Jesse Griffis came up through the public schools in Western New York, graduating from SUNY Buffalo with a B.S. in Environmental Studies and an M.A. in Geography. He now works in software development, where he has specialized in geographic information systems for the last 15 years. His frustration with school programs that “dumbed down” year after year, where students routinely skate by with minimal effort for the sake of questionably relevant multiple choice tests, led him to question the increasing centralization and decline in the quality of education our kids experience.

Barb Haney-Cocca has been learning and teaching her whole life. After graduating from East Aurora High School, she worked as a wild-land firefighter in the US Forest Service, Los Padres National Forest while pursuing her bachelor’s of science degree in Environmental Studies from SUNY at Buffalo. While at UB she founded the Environmental Studies Group which later became UBGreens and was instrumental in developing the UB Recyclers and making the campus more environmentally conscience. She worked as an Environmental Educator for a number of years at a city park in Pittsburgh and state park in Pennsylvania. She volunteered for the Peace Corps in Guatemala in Environmental Management where she helped a community learn to care for a delicate eco-system called a cloud forest by teaching in the schools and community. After becoming a mother she entered the medical field as an International Board Certified Lactation Consultant and doula. She teaches prenatal yoga, is a doula trainer and has taught pediatric and ob/gyn residents about breastfeeding. Most recently she has a passion for education and is pursuing her master’s degree at the University of Buffalo in Learning and Instruction/secondary science. She teaches at Mandala School in East Aurora where she does best by learning about each student through radical listening and kindness.

Joshua Murphy is an education change-maker originating from the Genesee Valley of New York. After graduating from a small K-12 school he took to experiential learning and participated in two gap year programs; the first taking him to various volunteer positions in Latin America and the second bringing him home to Western New York. Murphy now serves on the board of directors for the Lagom Landing gap year and has taken many opportunities to explore the world of alternative education. He is passionate about creating diverse opportunities for authentic development. As a psychology student at SUNY Geneseo, Murphy was awarded a Ambassadorship Grant to begin founding Discover: Self-Directed Teen Learning, a project aimed at creating an educational community that can help teens explore their interests and build critical 21st century skills.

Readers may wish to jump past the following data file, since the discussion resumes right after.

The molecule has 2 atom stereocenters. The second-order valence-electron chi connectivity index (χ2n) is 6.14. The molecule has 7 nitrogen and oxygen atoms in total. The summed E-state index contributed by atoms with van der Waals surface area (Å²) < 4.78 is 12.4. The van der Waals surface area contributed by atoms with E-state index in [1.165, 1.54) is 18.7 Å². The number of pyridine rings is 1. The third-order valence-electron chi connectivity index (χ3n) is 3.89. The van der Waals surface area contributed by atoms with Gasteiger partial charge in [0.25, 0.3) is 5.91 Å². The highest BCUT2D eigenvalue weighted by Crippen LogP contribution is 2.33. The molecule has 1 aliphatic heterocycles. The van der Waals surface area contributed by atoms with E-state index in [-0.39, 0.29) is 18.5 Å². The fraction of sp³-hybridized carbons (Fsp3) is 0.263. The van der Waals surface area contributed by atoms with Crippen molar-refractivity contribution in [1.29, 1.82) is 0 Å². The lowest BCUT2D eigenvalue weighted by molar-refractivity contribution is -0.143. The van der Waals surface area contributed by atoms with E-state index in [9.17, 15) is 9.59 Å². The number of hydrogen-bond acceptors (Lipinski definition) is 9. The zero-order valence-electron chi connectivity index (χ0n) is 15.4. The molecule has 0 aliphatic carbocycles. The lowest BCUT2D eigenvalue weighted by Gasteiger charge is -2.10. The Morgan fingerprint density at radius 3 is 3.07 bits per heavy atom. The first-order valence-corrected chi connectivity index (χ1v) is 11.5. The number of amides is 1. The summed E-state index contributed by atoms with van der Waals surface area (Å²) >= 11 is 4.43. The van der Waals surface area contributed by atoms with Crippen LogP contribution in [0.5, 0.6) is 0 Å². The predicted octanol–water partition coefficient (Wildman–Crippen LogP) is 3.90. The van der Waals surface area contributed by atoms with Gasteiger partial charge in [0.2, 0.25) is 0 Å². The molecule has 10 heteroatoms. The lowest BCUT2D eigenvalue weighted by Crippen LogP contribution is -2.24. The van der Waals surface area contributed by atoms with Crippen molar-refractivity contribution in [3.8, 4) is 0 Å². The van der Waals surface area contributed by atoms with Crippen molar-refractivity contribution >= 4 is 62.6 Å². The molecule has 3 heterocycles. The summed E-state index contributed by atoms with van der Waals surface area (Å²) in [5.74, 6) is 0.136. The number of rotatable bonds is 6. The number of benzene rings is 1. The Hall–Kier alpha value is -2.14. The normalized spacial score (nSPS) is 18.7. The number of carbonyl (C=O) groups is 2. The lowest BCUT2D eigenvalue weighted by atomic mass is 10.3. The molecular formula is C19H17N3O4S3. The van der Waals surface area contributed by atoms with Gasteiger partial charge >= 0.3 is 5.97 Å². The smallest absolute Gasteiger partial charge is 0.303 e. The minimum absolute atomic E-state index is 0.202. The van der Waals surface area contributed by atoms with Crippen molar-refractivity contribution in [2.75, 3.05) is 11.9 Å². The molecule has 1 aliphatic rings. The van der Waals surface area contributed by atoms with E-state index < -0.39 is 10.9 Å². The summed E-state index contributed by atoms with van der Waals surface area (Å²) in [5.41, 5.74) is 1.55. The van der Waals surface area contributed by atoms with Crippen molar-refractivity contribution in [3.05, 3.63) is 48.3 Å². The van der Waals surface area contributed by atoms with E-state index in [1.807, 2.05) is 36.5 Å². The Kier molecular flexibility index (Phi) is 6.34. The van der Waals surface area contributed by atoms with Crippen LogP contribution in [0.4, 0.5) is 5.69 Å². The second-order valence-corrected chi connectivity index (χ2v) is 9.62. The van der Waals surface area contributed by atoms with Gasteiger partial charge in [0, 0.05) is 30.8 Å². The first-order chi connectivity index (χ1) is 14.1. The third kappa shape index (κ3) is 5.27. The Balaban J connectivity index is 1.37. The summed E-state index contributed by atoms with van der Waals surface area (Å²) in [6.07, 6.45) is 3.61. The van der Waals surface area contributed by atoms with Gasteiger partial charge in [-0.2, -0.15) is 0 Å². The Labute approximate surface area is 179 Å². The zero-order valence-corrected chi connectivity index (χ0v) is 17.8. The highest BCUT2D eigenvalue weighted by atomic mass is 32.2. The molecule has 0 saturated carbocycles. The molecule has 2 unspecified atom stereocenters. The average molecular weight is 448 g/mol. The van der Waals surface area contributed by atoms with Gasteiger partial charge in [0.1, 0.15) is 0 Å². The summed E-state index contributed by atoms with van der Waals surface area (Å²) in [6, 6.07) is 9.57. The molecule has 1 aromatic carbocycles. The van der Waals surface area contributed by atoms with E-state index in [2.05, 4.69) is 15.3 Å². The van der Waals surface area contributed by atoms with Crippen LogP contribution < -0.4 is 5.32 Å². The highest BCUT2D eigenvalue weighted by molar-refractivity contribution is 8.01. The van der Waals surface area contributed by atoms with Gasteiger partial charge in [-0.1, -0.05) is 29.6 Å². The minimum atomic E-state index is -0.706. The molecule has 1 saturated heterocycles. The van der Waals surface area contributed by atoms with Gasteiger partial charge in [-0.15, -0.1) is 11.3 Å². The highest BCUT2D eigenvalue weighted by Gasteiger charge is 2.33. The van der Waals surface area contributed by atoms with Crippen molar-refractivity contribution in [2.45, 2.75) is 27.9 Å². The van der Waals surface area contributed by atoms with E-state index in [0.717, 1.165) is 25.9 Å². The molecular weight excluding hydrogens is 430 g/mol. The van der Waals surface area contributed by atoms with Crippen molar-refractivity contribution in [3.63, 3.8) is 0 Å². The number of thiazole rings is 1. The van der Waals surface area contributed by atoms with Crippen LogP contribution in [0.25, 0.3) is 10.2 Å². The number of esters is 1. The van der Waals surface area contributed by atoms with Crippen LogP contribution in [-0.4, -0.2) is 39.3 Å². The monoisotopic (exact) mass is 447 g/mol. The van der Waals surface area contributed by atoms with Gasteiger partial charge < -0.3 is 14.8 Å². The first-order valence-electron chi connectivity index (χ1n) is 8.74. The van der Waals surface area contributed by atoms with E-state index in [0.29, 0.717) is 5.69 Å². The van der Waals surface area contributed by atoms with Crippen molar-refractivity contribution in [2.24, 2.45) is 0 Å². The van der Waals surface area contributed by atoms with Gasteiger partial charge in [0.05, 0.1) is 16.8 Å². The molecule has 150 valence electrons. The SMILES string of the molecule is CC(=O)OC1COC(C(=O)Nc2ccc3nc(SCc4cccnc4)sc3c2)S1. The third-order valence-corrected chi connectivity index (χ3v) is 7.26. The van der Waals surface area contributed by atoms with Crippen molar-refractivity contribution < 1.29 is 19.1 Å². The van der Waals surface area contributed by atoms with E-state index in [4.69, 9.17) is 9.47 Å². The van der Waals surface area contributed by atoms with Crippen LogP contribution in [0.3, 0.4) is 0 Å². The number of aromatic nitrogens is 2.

Heather Russell is an architect of human development and motivation. An entrepreneur and mother she is passionate about the various ways that education takes place in everyday situations. Having founded Verve Dance Studio, Russell uses dance classes and community events as a platform to create a network of individuals who collectively care about and help to spread the value of education through art forms and self expression. In previous business endeavors and currently as a professional development coach, she builds new formulas for success, by defining profit driven success around values of integrity, human development and the hierarchy of human needs.

Alyce Thorp became interested in alternative education while teaching information literacy at a local university. Hoping to inspire incoming freshman she was sorely disappointed by their lack of enthusiasm, curiosity and intrinsic motivation. Down the rabbit hole, looking for answers, she read books by Dewey, Holt and Gatto and discovered enlightening alternative education concepts that made people’s hair stand on end. All of this led to great opportunities working with families in Rochester and Fredonia – leading a homeschooling enrichment program and a school start up, respectively. She is now caring for young children in East Aurora and working with the Mandala School to create a primary program for this coming fall.

Stacy VanBlarcom is a dancer, teacher, poet, and public relations professional in Buffalo, NY. She is a Bboy/Bgirl youth instructor at Future Dance Center in Hamburg, NY, and believes there is no better learning tool than finding and pursuing your passion. VanBlarcom has danced for more than 20 years and now performs and competes across the U.S. and Canada in both bgirling (break dancing) and poetry. She is a proud member of the arts and Hip Hop communities in Buffalo, providing communications support to artists and encouraging connections at a local, regional and national level. In her nearly decade long career in public relations, VanBlarcom has aimed to exemplify the best of the profession, building relationships between organizations and their audiences that bring tangible benefits to all involved. She currently serves as Communications Manager for Lifetime Health Medical Group, and on the e-communications committee of the Buffalo/Niagara Public Relations Society of America.